Then the Imam called out ‘Allah Akbar!’ and everybody in the room prostrated at once in a sign of complete ‘submission’ to Allah. In response to various commands the 34 men got up and then did this again and again. When they had finished, the service was over and I was able to talk to various worshippers

‘Not Real Muslims’

One worshipper from Jordan who had been in Finland for four years told me he came to the Mosque on Fridays ‘because I am a Muslim. It’s a sign of being a Muslim.’ A Pakistani student I interviewed felt the only problem being a Muslim in Oulu was the lack of a prayer room at the university for his five daily prayers

A thirty-year old student from Somalia, who had been in Finland since 1992, was studying biomedical sciences. He claimed that, ‘the West have brought a war against Islam. There is propaganda about Islam in the media and they say that there are ‘moderate’ and ‘extreme’ Muslims.’ He emphasised that it was they who were ‘moderate.’ Those that the west sees as ‘moderate’ are simply westernised and are ‘not real Muslims.’ ‘The West tries to say that all evil is in Islam,’ he continued. And many agreed with his statement that the Mohammed cartoons were ‘deliberate provocation’ which should be ‘a crime.’

Abdul himself told me that the mosque was established in Oulu in 1992 – when he came here with his family – and in 2001 they purchased their current premises. The broader ‘Islamic Society of Northern Finland’ has about 500 registered members. They are from numerous different countries. The group is a part of the “Federation of Islamic Organizations in Finland” in which Abdul is leading figure.

‘God sent the Prophet to all mankind’ said Abdul. ‘Be cosmopolitan . . . but always keep true religion at the front.’ Abdul does some occasional work teaching Islam to Muslim children in the area. He claimed that he stayed in Finland after getting his PhD for family reasons and due to a desire to serve the Muslim community.

‘I offer my thanks to Mr Bush’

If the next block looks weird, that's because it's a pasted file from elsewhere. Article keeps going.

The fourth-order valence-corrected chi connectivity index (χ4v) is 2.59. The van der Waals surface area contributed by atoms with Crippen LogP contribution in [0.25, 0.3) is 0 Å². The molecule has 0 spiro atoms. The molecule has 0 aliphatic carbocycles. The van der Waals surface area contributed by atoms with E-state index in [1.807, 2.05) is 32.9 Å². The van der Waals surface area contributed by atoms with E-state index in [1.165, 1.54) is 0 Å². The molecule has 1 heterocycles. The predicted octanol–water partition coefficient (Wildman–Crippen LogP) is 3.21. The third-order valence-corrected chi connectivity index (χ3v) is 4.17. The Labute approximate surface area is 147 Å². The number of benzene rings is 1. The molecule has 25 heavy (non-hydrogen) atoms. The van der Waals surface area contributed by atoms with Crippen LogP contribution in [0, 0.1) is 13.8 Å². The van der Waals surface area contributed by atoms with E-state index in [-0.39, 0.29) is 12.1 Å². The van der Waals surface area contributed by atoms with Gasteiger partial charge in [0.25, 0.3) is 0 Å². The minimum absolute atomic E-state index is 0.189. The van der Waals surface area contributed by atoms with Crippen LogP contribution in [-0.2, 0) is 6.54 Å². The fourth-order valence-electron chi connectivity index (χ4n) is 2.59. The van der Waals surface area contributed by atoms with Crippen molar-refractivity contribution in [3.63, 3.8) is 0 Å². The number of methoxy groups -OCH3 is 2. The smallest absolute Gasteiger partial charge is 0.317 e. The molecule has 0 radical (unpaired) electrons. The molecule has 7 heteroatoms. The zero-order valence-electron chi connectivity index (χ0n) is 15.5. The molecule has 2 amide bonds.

In his view, 9.11 was very positive for Islam. ‘I offer thanks to Mr Bush for his propaganda!’ laughed Abdul. ‘People have been more curious. You used to be able to get the Koran in the library! You can’t get it now because people are so interested!’

He emphasised that the Koran ‘is from God’ and therefore the only acceptable way (from God’s viewpoint) to run a country is in accordance with the laws of the Koran. ‘True Islam is the only way,’ he said.

This included propagating ‘True Islam’ and instituting ‘Sharia Law’ in ‘Muslim states’, something which Abdul defended. ‘The cutting off of hands for the thieves is in Sharia Law . . . Sharia is from God and I think God knows which is the right law for humans.’ He also informed me that Saudi Arabia – where strict Wahabist Islam including Sharia is practiced – has ‘a very low crime rate. This is because people are afraid of God and they are afraid of the law.’

‘You will not find them fighting or in bars . . .’

However, he also stressed what he felt was the fundamental ‘goodness’ in Muslims at his mosque.
‘They are good people. You will not find them fighting or in bars or in trouble. They are good for their neighbours and they are good for the Finnish state.’ He felt that Finland was different from his own country because it was less religious and family oriented.

He assured me that whether people went to Hell was ‘up to Allah’ not him and, like many of the worshippers, distinguished ‘True Islam’ from supposedly ‘westernised’ Islam of the kind found in countries such as Turkey. He insisted that woman are not discriminated against in Islam because they have ‘honour and prestige’ and couldn’t understand the fuss about the hijab in countries like Holland saying, ‘It’s nothing new. There are nuns in the West that cover themselves.’